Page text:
# Proving group objects in the category of sets are group [closed]

I'm having difficulty proving that in the category of sets, the group objects are just groups. I know that for a category, C with finite products, an object,G, is a group object with the morphisms m,e,i where m is associative and e is the identity morphism and i is the inversion morphism. Any help with this would be greatly appreciated.

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• Should just be that given a group object in Set, if you look at what $m$ does element wise, all of the facts about $m,e,i$ should give that $m$ defines an operation on the set that makes it into a group. – user113102 May 16 at 16:20
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## 1 Answer

To check that it is a group, you can simply check all the group axioms. The map $$e: 1 \to G$$ is just some element in $$G$$ since $$1$$ is a singleton in $$\mathbf{Set}$$. So we might as well denote this element by $$e$$ too. Then checking the axioms is pretty much direct from the commutativity of the relevant diagrams:

• Associativity. That $$m$$ is associative means that $$m \circ (m \times Id_G) = m \circ (Id_G \times m)$$, so we have for all $$a, b, c \in G$$, or equivalently $$(a,b,c) \in G \times G \times G$$, that $$m(m(a,b), c) = m \circ (m \times Id_G)(a,b,c) = m \circ (Id_G \times m)(a,b,c) = m(a,m(b,c)),$$ and so the multiplication is associative.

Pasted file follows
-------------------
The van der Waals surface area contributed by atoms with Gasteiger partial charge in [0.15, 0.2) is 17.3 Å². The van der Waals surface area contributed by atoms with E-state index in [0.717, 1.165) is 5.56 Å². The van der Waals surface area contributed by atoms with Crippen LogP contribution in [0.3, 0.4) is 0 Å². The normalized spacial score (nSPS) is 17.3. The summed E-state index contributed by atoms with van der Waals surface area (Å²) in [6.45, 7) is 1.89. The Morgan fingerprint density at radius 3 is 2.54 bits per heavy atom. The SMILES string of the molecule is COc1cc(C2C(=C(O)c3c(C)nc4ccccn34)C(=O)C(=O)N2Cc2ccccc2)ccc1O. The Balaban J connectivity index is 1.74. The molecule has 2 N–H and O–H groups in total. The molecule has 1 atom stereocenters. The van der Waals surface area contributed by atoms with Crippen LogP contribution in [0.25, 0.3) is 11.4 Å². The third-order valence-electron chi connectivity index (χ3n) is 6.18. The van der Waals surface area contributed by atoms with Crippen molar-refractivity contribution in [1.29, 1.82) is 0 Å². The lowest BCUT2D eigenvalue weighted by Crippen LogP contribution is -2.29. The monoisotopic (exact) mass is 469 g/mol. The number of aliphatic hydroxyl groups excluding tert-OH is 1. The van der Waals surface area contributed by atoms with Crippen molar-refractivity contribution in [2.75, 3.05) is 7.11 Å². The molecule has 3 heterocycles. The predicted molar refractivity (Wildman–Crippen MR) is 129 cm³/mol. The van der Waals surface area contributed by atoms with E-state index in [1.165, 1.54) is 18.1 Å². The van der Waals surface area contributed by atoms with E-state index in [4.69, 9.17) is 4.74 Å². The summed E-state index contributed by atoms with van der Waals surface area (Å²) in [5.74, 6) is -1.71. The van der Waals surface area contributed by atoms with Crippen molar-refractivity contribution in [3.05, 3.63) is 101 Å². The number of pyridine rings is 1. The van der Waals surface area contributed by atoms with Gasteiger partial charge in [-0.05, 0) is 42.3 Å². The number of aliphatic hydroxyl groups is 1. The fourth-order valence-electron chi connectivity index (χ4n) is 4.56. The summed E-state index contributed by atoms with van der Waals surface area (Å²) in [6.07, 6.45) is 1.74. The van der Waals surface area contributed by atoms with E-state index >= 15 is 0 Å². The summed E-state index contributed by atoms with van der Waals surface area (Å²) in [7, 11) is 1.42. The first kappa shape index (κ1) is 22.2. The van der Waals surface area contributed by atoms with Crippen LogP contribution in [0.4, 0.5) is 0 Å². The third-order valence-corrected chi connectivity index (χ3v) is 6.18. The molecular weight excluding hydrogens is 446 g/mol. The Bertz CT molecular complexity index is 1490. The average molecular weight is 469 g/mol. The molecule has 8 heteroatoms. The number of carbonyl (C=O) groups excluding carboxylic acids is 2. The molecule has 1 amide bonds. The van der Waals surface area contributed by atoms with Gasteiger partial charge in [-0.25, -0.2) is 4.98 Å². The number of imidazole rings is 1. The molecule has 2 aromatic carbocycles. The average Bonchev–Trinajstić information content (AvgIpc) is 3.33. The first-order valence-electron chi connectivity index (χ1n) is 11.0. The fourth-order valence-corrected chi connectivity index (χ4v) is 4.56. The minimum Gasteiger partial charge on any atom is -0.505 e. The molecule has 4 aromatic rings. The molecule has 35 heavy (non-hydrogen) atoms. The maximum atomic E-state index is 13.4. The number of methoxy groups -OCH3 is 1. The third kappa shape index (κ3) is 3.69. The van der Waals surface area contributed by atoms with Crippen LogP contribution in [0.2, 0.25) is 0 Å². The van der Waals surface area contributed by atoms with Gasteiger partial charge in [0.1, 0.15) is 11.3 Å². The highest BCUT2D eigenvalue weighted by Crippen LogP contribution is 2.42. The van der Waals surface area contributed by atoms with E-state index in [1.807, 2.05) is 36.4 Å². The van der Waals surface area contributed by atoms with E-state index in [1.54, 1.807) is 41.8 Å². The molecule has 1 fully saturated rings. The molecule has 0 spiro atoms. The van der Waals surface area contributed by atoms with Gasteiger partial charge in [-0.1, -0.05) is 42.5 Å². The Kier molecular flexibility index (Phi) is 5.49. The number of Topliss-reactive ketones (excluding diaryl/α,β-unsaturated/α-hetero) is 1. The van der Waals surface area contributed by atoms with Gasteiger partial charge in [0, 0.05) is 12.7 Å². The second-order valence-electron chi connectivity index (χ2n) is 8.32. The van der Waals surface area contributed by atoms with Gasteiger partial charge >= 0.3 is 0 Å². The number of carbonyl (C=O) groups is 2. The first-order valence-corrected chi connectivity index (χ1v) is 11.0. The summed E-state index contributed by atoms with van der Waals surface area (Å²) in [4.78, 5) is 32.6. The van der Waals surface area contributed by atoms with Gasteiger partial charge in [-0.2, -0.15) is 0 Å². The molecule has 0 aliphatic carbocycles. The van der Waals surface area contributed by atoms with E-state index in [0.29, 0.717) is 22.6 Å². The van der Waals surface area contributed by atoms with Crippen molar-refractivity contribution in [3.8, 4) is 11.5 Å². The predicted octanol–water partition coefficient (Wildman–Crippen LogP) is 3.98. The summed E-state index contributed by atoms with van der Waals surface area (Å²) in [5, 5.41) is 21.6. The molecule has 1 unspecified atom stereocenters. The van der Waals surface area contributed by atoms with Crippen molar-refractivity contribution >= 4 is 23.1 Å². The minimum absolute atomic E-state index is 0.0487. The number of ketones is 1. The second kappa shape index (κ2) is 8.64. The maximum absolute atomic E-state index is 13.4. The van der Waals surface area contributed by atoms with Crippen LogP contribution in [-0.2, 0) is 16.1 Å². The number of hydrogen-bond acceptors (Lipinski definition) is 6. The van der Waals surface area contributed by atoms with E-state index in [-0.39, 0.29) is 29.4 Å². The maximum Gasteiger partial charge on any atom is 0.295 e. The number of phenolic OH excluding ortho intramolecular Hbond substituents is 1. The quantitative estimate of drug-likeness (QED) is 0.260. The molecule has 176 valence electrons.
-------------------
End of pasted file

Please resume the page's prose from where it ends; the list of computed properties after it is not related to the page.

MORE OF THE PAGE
• Identity. The category-theoretic version says $$m \circ \langle Id_G, e \rangle = Id_G = m \circ \langle e, Id_G \rangle$$. So for any $$a \in G$$ this indeed gives us $$m(a, e) = m \circ \langle Id_G, e \rangle(a) = a = m \circ \langle e, Id_G \rangle(a) = m(e, a).$$
• Inverse. Note that since we always have an arrow $$G \to 1$$, we can compose this with $$e: 1 \to G$$ to get an arrow $$G \to G$$ that we will also denote by $$e$$ (bit of abuse of notation, but it is simply the map that sends everything to the identity element). On the category-theoretic side we have this time $$m \circ (Id_G \times i) \circ \Delta = e = m \circ (i \times Id_G) \circ \Delta$$ where $$\Delta: G \to G \times G$$ is the diagonal arrow. Which for any $$a \in G$$ translates to $$m(a, i(a)) = m \circ (Id_G \times i)(a, a) = m \circ (Id_G \times i) \circ \Delta(a) = e,$$ and $$m(i(a), a) = m \circ (i \times Id_G)(a, a) = m \circ (i \times Id_G) \circ \Delta(a) = e.$$
• Thank you very much! – colbyjack101 May 16 at 19:39